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ArrayList.GetEnumerator Method

Returns an enumerator for the entire ArrayList.

Namespace:  System.Collections
Assembly:  mscorlib (in mscorlib.dll)

'Declaration
Public Overridable Function GetEnumerator As IEnumerator

Return Value

Type: System.Collections.IEnumerator
An IEnumerator for the entire ArrayList.

Implements

IEnumerable.GetEnumerator

The foreach statement of the C# language (for each in Visual Basic) hides the complexity of the enumerators. Therefore, using foreach is recommended, instead of directly manipulating the enumerator.

Enumerators can be used to read the data in the collection, but they cannot be used to modify the underlying collection.

Initially, the enumerator is positioned before the first element in the collection. Reset also brings the enumerator back to this position. At this position, Current is undefined. Therefore, you must call MoveNext to advance the enumerator to the first element of the collection before reading the value of Current.

Current returns the same object until either MoveNext or Reset is called. MoveNext sets Current to the next element.

If MoveNext passes the end of the collection, the enumerator is positioned after the last element in the collection and MoveNext returns false. When the enumerator is at this position, subsequent calls to MoveNext also return false. If the last call to MoveNext returned false, Current is undefined. To set Current to the first element of the collection again, you can call Reset followed by MoveNext.

An enumerator remains valid as long as the collection remains unchanged. If changes are made to the collection, such as adding, modifying, or deleting elements, the enumerator is irrecoverably invalidated and its behavior is undefined.

The enumerator does not have exclusive access to the collection; therefore, enumerating through a collection is intrinsically not a thread-safe procedure. To guarantee thread safety during enumeration, you can lock the collection during the entire enumeration. To allow the collection to be accessed by multiple threads for reading and writing, you must implement your own synchronization.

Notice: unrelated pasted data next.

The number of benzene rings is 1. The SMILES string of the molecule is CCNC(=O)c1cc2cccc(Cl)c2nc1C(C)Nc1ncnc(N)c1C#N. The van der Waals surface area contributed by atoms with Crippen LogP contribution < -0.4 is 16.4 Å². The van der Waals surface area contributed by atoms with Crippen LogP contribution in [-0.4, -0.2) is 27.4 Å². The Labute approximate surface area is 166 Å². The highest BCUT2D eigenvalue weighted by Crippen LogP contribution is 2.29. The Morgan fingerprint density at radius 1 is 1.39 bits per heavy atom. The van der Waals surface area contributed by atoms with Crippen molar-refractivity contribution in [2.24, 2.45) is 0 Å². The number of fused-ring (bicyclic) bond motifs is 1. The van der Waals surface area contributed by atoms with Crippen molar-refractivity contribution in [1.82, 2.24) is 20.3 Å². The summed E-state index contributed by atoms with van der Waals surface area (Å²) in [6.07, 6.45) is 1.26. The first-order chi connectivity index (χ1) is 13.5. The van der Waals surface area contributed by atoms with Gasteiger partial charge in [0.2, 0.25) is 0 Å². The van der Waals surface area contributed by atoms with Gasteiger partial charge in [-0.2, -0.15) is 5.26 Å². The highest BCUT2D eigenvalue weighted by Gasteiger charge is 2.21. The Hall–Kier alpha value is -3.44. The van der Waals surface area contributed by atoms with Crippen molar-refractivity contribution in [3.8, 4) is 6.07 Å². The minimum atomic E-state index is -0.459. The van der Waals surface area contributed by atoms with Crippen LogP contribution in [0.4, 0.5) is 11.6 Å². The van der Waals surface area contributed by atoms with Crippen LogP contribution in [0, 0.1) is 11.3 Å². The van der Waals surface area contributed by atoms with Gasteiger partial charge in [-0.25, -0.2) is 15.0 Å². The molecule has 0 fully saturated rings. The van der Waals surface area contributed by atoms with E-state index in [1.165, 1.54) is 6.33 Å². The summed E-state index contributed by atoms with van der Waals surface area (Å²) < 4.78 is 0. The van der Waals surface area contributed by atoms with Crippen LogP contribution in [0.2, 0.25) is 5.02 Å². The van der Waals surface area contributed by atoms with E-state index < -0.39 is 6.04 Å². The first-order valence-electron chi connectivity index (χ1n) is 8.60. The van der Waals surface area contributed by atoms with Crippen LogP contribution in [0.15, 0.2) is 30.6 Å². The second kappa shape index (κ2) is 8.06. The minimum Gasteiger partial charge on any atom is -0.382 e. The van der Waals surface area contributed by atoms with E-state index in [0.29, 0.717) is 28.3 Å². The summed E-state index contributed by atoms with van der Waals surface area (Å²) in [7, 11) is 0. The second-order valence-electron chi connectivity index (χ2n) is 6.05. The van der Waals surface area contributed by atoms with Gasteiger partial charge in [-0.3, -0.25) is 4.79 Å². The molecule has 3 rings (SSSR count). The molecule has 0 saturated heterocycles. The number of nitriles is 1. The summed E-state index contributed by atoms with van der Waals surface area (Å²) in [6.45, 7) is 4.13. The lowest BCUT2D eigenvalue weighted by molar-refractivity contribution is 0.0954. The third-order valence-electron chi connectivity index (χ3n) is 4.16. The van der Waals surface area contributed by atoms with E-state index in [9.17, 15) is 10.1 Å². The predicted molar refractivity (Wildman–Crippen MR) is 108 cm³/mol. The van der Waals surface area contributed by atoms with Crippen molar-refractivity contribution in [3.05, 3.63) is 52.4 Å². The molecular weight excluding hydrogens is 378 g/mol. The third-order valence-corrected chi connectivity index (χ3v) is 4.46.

This method is an O(1) operation.

The following example gets the enumerator for an ArrayList, and the enumerator for a range of elements in the ArrayList.


Imports System
Imports System.Collections

Class Program
    Private Shared Sub Main(ByVal args As String())
        Dim colors As New ArrayList()
        colors.Add("red")
        colors.Add("blue")
        colors.Add("green")
        colors.Add("yellow")
        colors.Add("beige")
        colors.Add("brown")
        colors.Add("magenta")
        colors.Add("purple")

        Dim e As IEnumerator = colors.GetEnumerator()
        While e.MoveNext()
            Dim obj As [Object] = e.Current
            Console.WriteLine(obj)
        End While

        Console.WriteLine()

        Dim e2 As IEnumerator = colors.GetEnumerator(2, 4)
        While e2.MoveNext()
            Dim obj As [Object] = e2.Current
            Console.WriteLine(obj)
        End While
    End Sub
End Class

' This code example produces
' the following ouput:
' red
' blue
' green
' yellow
' beige
' brown
' magenta
' purple
'
' green
' yellow
' beige
' brown
' 



.NET Framework

Supported in: 4, 3.5, 3.0, 2.0, 1.1, 1.0

.NET Framework Client Profile

Supported in: 4, 3.5 SP1

Windows 7, Windows Vista SP1 or later, Windows XP SP3, Windows XP SP2 x64 Edition, Windows Server 2008 (Server Core not supported), Windows Server 2008 R2 (Server Core supported with SP1 or later), Windows Server 2003 SP2

The .NET Framework does not support all versions of every platform. For a list of the supported versions, see .NET Framework System Requirements.

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